Warner Bros. kills Asian streaming haven DramaFever

Let me just get a Kleenex.

Zoey Chong Reporter
Zoey is CNET's Asia News Reporter based in Singapore. She prefers variety to monotony and owns an Android mobile device, a Windows PC and Apple's MacBook Pro all at the same time. Outside of the office, she can be found binging on Korean variety shows, if not chilling out with a book at a café recommended by a friend.
Zoey Chong
2 min read

DramaFever bade its subscribers adieu after nine years.

Screengrab by Zoey Chong/CNET

It's a sad day for Korean drama fans.

Warner Bros has axed its streaming service DramaFever with immediate effect, it announced on its website Tuesday. The service was best known for making Kdramas accessible to its subscribers, though Chinese and Japanese content were also available on the site.

The company confirmed the closure to CNET in an email: "Today, Warner Bros. Digital Networks will be closing its DramaFever OTT service due to business reasons and in light of the rapidly changing marketplace for K-drama content, a staple of the service's programming. Warner Bros. Digital Labs, which encompasses more than two-thirds of the DramaFever workforce, will continue operating, serving as the tech engine behind many of WBDN's operations," said a spokesperson.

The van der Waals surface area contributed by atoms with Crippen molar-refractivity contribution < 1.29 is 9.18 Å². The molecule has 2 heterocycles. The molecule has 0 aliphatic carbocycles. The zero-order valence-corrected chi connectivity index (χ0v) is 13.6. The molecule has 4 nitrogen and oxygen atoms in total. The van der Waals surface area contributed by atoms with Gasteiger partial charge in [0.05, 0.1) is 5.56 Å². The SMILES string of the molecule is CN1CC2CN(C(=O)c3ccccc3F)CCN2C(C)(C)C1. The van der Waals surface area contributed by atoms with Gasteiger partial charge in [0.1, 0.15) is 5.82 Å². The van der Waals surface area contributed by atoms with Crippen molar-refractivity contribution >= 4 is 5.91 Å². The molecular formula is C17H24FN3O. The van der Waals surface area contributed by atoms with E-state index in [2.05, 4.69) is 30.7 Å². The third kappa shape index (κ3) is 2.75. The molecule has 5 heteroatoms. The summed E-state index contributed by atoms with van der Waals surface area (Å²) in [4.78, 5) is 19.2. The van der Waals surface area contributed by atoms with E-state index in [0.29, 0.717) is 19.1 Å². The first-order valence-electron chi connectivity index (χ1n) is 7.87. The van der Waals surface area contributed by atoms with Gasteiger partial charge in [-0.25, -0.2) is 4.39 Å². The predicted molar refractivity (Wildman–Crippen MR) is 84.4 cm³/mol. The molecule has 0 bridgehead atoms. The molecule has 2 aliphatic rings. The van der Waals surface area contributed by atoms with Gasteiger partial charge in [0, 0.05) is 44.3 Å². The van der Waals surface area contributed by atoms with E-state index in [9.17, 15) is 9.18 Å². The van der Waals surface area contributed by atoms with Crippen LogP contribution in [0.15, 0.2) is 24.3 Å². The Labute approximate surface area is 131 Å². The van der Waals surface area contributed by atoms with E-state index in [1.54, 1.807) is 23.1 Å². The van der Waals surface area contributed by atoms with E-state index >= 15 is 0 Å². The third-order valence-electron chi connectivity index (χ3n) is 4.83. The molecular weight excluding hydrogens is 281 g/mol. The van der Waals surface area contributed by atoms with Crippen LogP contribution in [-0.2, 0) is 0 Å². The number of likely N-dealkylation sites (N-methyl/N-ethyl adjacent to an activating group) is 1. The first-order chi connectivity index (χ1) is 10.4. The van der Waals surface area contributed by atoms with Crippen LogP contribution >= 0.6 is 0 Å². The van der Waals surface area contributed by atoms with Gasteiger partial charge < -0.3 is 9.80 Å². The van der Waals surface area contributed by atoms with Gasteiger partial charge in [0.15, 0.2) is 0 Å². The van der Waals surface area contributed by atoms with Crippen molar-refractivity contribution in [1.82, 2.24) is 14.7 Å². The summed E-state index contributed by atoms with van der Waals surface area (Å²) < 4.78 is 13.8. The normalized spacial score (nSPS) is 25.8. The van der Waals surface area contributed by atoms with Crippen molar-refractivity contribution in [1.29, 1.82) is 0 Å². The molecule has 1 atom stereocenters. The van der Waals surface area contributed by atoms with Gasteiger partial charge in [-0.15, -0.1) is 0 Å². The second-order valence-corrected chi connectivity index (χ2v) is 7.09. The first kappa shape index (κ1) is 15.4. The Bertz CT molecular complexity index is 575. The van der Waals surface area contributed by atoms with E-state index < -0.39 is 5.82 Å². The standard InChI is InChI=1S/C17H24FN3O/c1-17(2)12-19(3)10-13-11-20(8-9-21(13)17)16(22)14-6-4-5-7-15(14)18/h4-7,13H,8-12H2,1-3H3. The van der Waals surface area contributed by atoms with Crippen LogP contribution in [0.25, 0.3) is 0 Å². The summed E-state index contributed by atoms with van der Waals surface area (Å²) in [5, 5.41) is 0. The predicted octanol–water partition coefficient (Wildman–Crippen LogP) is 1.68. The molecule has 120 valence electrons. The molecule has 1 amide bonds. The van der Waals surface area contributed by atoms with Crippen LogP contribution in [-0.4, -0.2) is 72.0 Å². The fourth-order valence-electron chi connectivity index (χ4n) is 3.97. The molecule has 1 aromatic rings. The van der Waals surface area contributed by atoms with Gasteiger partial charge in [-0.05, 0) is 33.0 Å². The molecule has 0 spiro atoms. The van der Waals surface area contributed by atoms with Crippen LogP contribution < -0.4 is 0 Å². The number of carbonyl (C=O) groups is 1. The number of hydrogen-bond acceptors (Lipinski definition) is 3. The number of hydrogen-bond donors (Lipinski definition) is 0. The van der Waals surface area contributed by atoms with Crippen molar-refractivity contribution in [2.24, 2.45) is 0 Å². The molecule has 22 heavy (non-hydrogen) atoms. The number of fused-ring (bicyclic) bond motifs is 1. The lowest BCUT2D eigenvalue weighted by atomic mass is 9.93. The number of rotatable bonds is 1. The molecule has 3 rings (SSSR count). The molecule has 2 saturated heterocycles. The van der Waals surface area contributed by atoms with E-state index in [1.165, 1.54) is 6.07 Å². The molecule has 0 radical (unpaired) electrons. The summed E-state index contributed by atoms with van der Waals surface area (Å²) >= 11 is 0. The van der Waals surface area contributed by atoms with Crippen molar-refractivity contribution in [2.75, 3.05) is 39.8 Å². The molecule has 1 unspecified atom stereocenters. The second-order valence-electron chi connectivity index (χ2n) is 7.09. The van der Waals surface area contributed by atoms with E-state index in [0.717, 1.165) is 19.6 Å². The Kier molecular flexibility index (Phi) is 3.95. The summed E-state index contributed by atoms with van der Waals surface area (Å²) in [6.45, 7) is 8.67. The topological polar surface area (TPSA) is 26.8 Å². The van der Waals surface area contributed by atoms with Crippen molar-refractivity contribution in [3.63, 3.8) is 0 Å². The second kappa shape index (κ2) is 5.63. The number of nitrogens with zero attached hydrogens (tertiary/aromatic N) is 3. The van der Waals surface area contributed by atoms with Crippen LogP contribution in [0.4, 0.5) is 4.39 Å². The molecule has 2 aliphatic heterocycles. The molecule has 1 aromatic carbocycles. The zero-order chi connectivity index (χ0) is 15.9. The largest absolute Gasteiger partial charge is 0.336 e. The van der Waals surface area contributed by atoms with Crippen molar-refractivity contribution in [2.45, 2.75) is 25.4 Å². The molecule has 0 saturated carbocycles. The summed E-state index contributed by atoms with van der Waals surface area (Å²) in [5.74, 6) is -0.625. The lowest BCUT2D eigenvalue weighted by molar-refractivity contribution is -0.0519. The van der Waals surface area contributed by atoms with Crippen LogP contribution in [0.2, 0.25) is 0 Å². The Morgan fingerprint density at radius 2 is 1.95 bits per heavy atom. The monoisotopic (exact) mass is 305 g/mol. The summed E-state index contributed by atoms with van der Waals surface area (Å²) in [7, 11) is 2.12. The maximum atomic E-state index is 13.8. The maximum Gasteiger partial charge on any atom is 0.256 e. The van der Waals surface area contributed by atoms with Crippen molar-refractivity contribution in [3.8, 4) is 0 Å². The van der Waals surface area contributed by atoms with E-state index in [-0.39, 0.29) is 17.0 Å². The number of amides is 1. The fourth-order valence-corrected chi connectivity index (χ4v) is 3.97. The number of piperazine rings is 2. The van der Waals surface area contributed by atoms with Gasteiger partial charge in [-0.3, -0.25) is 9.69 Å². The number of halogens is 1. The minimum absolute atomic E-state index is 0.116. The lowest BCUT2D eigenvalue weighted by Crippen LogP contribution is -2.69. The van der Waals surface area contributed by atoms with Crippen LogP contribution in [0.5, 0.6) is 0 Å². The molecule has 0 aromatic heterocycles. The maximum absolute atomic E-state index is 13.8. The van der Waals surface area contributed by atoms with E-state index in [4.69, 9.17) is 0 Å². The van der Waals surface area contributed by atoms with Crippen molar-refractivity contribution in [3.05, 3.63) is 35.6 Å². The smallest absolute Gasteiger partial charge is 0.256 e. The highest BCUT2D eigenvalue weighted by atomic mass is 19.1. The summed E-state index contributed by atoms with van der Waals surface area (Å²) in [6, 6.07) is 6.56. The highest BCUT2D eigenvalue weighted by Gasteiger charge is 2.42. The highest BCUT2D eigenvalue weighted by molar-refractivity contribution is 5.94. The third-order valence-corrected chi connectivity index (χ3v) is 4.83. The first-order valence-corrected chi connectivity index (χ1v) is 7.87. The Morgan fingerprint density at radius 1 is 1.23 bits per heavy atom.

In a note, DramaFever thanked its subscribers for "nine great years" and attributed the closure to "a variety of business reasons." It added that refunds will be issued and subscribers can expect an email with details in the coming days. It didn't soothe any heartbreaks on Twitter though:

DramaFever advised its subscribers that new episodes of currently airing dramas would be "postponed until a later date" before going silent on its social media platforms in the days before the announcement, Forbes reported. Everything on its YouTube channel, which has almost 4.3 million subscribers, has been removed.

The move comes as news that AT&T is planning a HBO-based streaming service bundling content from its other properties such as Turner and Warner Bros. surfaced last week. The company had only recently acquired Time Warner for $85 billion.

Meanwhile, if you want to get into Kdramas but don't know where to start, we have a few suggestions.

First published Oct.17, 4:07 a.m. PT.
Update, 6:50 p.m. PT: Adds comment from Warner Bros.  

Watch this: AT&T will come out with yet another streaming service